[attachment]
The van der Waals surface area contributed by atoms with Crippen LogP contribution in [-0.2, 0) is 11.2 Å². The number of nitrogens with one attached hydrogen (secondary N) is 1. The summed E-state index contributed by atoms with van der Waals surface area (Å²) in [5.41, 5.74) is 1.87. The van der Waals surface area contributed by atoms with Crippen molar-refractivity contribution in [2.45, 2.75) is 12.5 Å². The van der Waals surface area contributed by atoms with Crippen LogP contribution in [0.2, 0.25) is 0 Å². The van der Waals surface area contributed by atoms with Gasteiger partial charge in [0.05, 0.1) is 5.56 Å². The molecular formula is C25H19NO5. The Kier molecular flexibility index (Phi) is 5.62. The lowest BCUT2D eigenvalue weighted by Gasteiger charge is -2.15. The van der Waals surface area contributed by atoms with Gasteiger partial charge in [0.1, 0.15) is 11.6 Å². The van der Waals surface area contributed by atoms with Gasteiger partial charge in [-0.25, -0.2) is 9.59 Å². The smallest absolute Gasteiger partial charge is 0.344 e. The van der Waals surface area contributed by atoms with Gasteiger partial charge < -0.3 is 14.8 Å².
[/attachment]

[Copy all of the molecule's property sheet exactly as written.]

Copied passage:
The van der Waals surface area contributed by atoms with Crippen LogP contribution in [-0.2, 0) is 11.2 Å². The number of nitrogens with one attached hydrogen (secondary N) is 1. The summed E-state index contributed by atoms with van der Waals surface area (Å²) in [5.41, 5.74) is 1.87. The van der Waals surface area contributed by atoms with Crippen molar-refractivity contribution in [2.45, 2.75) is 12.5 Å². The van der Waals surface area contributed by atoms with Crippen LogP contribution in [0.2, 0.25) is 0 Å². The van der Waals surface area contributed by atoms with Gasteiger partial charge in [0.05, 0.1) is 5.56 Å². The molecular formula is C25H19NO5. The Kier molecular flexibility index (Phi) is 5.62. The lowest BCUT2D eigenvalue weighted by Gasteiger charge is -2.15. The van der Waals surface area contributed by atoms with Gasteiger partial charge in [0.1, 0.15) is 11.6 Å². The van der Waals surface area contributed by atoms with Gasteiger partial charge in [-0.25, -0.2) is 9.59 Å². The smallest absolute Gasteiger partial charge is 0.344 e. The van der Waals surface area contributed by atoms with Gasteiger partial charge < -0.3 is 14.8 Å².